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Over Cards

Title Over Cards


Author Eglantine_br


Rating G-ish, a few sailors words


Word Count 886






Over Cards








The cards were faded. They were limp
and greasy with the oil of constant use. As he moved them in his
hands Horatio could smell cigar smoke. They were perfect. He turned
to look at Archie. Archie was perfect too.




“Are you sure you don't want to
play?” Horatio himself was eager, his feet were dancing just a
little under the table, and he knew he was smiling wide and happy.




“No,” Archie said. “I'll watch
you though.” He gave his own lazy grin, and lifted his glass. He
was drinking whiskey, and Horatio knew he would taste of it later.
Horatio would try to chase down the taste of it, the taste on
Archie's tongue like autumn leaves. And Archie would be pliant and
warm, and laugh into their slow kisses.




Horatio was himself drinking ale. It
was neither bad nor good. He was sipping abstemiously. He was
careful, when he was at cards.




The game was short and sharp. The two
across the table had been strangers to them an hour ago. Now they
felt something like friends. The lieutenant across from Horatio lost
with grace. He slid his coins across with a rueful grin. He turned to
the chair beside his own.




“Pay up Mr Inkslate, Mr Hornblower
has bested us fair.” Thus addressed, Mr Midshipman Inkslate
nodded. He left off gnawing his lip, (which he had done the whole
time he held at his cards.)




“Of course. Only right.” Inkslate
had curls and red cheeks. He was quite ridiculously young. He looked
just a little like a very earnest sheep.




“An honor to play you, Mr
Hornblower.” His coins were warm from his hand, his voice had not
broken yet.




“So you are both on the
Indefatigable,” The
lieutenant said. He was a round shouldered fellow named Spivins, or
Spavins-- Archie seemed to find the name amusing. “How lucky you
are.”




She
is a happy ship.” Horatio said. “And we have had our share of
prizes. Captain Pellew never shrinks from the chase.”




Aye,
and our share of freezing-arse blockade duty too.” Archie said. His
eyes were bright and his foot found Horatio's under the table. They
all laughed together.




Did
you two meet on The Indy?” Mr Spavins asked.




No,”
Horatio said. “We were mids together on a smaller ship. The

Justinian. She
never left Spithead.”




He
was moving the cards in his hands now, shuffling absently, enjoying
the feel of them. He was warm and he was sleepy. But not to sleepy
to-- Inkslate's voice broke his thoughts, shrill now with excitement.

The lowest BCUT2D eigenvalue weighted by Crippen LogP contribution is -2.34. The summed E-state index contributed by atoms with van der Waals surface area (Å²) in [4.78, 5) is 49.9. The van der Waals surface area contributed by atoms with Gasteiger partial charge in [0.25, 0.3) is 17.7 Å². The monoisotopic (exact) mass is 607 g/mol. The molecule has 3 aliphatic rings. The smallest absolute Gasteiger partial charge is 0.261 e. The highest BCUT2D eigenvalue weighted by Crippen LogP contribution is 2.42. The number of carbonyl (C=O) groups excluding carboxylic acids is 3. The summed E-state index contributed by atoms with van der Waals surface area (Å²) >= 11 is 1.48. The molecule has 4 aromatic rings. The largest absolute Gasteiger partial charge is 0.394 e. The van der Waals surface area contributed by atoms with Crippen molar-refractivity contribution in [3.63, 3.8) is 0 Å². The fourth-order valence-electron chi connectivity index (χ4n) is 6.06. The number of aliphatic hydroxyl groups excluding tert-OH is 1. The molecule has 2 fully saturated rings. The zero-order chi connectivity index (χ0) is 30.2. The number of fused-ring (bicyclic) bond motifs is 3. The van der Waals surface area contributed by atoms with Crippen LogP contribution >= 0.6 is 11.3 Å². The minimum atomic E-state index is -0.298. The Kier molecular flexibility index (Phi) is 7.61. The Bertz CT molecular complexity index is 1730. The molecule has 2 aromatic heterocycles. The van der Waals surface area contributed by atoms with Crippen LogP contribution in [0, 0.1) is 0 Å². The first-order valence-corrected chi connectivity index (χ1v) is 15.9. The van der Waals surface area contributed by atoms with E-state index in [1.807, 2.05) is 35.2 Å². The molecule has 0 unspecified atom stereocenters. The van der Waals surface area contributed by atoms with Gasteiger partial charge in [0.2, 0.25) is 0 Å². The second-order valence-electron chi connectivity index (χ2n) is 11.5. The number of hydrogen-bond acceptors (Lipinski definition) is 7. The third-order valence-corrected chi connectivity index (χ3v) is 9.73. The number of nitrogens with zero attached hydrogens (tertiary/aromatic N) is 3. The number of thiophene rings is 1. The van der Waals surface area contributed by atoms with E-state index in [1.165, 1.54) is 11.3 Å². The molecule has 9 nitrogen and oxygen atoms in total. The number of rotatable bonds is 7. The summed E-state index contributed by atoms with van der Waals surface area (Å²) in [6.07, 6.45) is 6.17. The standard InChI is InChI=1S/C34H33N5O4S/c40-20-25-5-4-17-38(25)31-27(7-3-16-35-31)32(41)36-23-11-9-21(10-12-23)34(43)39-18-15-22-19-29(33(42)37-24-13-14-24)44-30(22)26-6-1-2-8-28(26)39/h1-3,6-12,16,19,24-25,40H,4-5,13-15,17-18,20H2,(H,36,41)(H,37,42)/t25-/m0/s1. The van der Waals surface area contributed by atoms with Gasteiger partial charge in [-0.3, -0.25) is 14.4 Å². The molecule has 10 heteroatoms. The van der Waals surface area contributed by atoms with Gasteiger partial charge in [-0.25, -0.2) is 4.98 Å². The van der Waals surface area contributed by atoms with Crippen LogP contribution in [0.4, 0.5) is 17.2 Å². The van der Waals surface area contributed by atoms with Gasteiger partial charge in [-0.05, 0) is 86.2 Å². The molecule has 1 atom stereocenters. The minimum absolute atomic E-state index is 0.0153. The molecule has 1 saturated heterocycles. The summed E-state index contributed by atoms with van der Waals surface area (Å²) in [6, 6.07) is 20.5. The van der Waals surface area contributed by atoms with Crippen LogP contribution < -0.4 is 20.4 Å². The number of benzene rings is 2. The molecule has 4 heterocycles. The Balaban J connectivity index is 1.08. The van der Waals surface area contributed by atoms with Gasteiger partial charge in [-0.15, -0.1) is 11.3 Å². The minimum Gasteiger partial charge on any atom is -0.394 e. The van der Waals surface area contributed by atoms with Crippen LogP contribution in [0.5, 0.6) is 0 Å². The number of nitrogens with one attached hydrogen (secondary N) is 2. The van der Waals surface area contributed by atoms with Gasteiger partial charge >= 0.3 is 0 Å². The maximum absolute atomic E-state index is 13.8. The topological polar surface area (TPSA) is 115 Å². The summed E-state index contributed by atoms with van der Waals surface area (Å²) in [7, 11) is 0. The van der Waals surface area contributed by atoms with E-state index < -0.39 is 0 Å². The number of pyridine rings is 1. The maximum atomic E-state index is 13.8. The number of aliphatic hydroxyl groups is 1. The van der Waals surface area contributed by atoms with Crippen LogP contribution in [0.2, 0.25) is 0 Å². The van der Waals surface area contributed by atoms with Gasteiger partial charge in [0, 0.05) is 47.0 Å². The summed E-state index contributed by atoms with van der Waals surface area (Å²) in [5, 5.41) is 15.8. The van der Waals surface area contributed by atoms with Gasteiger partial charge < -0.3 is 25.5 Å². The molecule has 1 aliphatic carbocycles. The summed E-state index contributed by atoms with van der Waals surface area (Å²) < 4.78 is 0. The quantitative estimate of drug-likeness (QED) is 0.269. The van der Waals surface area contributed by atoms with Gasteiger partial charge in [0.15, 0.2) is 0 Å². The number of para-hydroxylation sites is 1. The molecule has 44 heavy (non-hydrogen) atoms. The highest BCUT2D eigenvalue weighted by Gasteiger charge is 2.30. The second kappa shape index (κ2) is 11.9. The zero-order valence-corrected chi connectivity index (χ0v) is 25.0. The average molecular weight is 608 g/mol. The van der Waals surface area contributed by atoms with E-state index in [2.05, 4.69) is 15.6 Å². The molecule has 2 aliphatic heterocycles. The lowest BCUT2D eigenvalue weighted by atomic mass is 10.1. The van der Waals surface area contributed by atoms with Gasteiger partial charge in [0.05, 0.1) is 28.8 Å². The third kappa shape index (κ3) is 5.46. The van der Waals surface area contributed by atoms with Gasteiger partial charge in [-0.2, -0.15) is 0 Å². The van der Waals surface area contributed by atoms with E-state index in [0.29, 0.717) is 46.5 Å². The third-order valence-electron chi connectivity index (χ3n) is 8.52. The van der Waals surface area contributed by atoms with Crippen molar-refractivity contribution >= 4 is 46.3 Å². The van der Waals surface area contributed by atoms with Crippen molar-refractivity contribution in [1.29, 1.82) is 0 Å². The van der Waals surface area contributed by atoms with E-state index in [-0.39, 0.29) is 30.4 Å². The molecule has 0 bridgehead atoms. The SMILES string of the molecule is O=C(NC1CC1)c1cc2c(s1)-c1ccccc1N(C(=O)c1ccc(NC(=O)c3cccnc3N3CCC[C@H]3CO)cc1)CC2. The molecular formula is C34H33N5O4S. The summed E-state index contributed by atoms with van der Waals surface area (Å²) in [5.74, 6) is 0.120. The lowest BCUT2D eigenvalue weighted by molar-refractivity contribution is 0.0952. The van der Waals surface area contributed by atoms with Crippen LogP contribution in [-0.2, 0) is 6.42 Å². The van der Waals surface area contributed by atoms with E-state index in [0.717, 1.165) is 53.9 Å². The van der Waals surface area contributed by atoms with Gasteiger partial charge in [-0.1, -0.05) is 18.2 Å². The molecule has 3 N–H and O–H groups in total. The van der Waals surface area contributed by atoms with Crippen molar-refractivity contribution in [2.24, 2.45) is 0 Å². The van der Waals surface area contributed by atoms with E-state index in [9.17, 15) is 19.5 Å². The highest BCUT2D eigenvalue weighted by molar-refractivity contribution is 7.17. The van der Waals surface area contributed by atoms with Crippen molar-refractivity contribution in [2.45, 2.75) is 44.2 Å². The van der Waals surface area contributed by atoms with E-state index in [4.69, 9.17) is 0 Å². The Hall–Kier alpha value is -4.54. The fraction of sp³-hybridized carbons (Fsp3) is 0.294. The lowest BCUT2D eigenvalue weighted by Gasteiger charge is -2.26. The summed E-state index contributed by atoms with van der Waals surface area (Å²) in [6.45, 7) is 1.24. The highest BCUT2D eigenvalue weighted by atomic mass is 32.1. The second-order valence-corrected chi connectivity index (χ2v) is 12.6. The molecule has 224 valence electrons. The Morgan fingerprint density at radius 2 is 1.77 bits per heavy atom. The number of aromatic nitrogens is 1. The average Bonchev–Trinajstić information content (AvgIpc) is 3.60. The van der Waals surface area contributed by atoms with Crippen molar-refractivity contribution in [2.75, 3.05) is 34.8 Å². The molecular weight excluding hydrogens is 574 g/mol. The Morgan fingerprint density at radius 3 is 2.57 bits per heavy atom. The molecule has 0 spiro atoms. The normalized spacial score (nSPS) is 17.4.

Justininan!
I
had an uncle there--” And suddenly Horatio was watching in slow
horror. It was like watching someone fall from a great height. The
moment was viscous, stretched. He knew what the next words would be,
and they were. “--Midshipman Jack Simpson.”




Horatio's
mouth was hanging open. He shut it with a snap.




Inkslate
was still talking. “I did not know him well. He is my mother's
elder brother. He only visited a a few times when I was very
little. And he died, years ago, of course. But I always wanted to go
to sea. To be like him. Did you know him, gentlemen? Can you tell me
what he was like?”




Horatio's
mouth was dry. He had to speak, he –




Archie's
voice, came smoothly into the silence. It was perfectly timed, smooth
and casual. Only Horatio could hear the sudden intensity of his
natural accent. Only Horatio could hear the bands of steel.




I
knew him longer than Mr Hornblower, actually. I remember him very
well, indeed.” Inkslate leaned forward, eyes bright.




He
was a tall man, as tall as Mr Hornblower here. Very strong. He had
yellow hair. He was articulate, and-- active. I will tell you one
thing, Mr Inkslate. When Mr Simpson decided on a course of action he
pursued it with all his strength and resource. That is a quality any
Navy man can emulate.”




Everyone
was looking at Archie. It had to be now. Horatio flicked his arm
out, and sent the ale flying. It drenched the cards and the table.
Most of it landed in Archie's lap. The leaping and cursing was all
that he could have hoped. It ended the public portion of the evening
quite nicely.




Five
minutes later they were in the bedroom of the inn. The door was
closed and locked. Archie's trousers were in the washbasin. Archie
stood, barefoot, in his shirt.




Damn
me, Horatio. That-- he was just a boy. I didn't know what to say. I--
he obviously did not know. I could not say. Do you think I did
right?”




Nothing
you said was a lie.” Horatio was thinking back.





No, I did not want to do that
somehow either,” Archie said.




He
may come to know the truth sooner or later.”




I
hope it is later.” Archie said. “Much later.”




He
gave a deep sigh. Horatio watched him push the past aside, or back
down, wherever it went.




Take
me to bed, Honeybee.” Archie said. And Horatio did.






Comments

( 5 comments — Leave a comment )
eglantine_br
Mar. 1st, 2013 04:07 am (UTC)
I want to apologize for the strange way this looks. The first word in each para seems to have been given a line to itself. I did not do that.

At least the cuts worked this time.
charliecochrane
Mar. 1st, 2013 11:31 am (UTC)
Well, that's a 'missing scene' I'd never have thought of, but yes, it could indeed happen and in just that way. Luvverly.
bauhiniakapok
Oct. 3rd, 2016 03:46 pm (UTC)
Inkslate was so cute too, poor thing. I love the earnest sheepiness.
eglantine_br
Oct. 3rd, 2016 10:34 pm (UTC)
Nobody gets to pick their family. And nothing Archie said was untrue. Archie is habitually kind.
bauhiniakapok
Oct. 4th, 2016 12:31 am (UTC)
Yes, that is one of the lovely things about him. Like his kindness with the little French boy.

It was good of Horatio to get him out of there though. Was he afraid Archie wouldn't be able to keep his composure through a longer discussion on Simpson?
( 5 comments — Leave a comment )